Mar 17 2013
British troops who face having their savings raided because of the European bailout of Cyprus will be compensated, the Government has said.
Around 3,000 military personnel and 250 civil servants will be protected should their savings be subject to the levy on bank accounts in Cyprus, the Treasury said.
As part of a £9 billion bailout, European officials said people with less than 100,000 euro (£87,000) in their accounts will have to pay a one-time tax of 6.75% and those with more will lose 9.9%.
A spokeswoman for the Treasury said: "How much it will cost will be something that will be worked out over the next few days. It's obviously dependent on the number of service personnel who have bank accounts and then, because it's very personal information, it will depend on how much money they have in their bank accounts. And that's obviously something that takes time to work out.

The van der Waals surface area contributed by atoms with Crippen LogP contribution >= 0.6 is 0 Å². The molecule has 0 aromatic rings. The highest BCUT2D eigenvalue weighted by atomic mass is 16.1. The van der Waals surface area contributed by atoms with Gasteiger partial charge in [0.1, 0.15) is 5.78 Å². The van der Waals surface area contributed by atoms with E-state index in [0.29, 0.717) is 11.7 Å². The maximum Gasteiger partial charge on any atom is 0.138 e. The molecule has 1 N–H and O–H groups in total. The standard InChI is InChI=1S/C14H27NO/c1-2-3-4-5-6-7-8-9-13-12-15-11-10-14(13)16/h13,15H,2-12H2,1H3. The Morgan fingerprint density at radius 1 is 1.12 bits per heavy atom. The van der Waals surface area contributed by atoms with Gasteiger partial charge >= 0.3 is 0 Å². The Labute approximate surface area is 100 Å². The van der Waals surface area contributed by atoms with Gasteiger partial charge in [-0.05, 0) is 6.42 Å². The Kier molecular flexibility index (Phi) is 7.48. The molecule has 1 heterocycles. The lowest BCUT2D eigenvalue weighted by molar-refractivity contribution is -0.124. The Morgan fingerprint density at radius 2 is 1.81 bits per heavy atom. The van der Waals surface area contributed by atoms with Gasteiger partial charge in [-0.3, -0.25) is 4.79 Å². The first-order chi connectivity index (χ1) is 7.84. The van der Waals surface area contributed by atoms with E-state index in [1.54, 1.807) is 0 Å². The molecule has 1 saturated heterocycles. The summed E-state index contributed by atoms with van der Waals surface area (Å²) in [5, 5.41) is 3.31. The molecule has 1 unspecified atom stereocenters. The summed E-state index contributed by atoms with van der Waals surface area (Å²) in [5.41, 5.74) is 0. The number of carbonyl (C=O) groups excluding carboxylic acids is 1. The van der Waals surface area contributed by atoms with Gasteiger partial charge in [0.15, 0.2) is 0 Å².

"Those that will be compensated will be armed service personnel and anyone who is working out there on behalf of the Government."
There are also 59,000 British residents in Cyprus and 1.1 million Britons visit the island every year, the Foreign Office said.
News of the levy came as a shock, following assurances from Cyprus president Nicos Anastasiades that he would not accept a deal which required depositors to share in the losses.
Cyprus has become the fourth euro area country to get a rescue package to save its banks that suffered significant losses because of their exposure to Greek debt.
The levy marks the first time the IMF and the 17 eurozone nations have dipped into people's savings to finance a bailout.
A vote on the issue, expected to take place in Cyprus's parliament, has been postponed until Monday.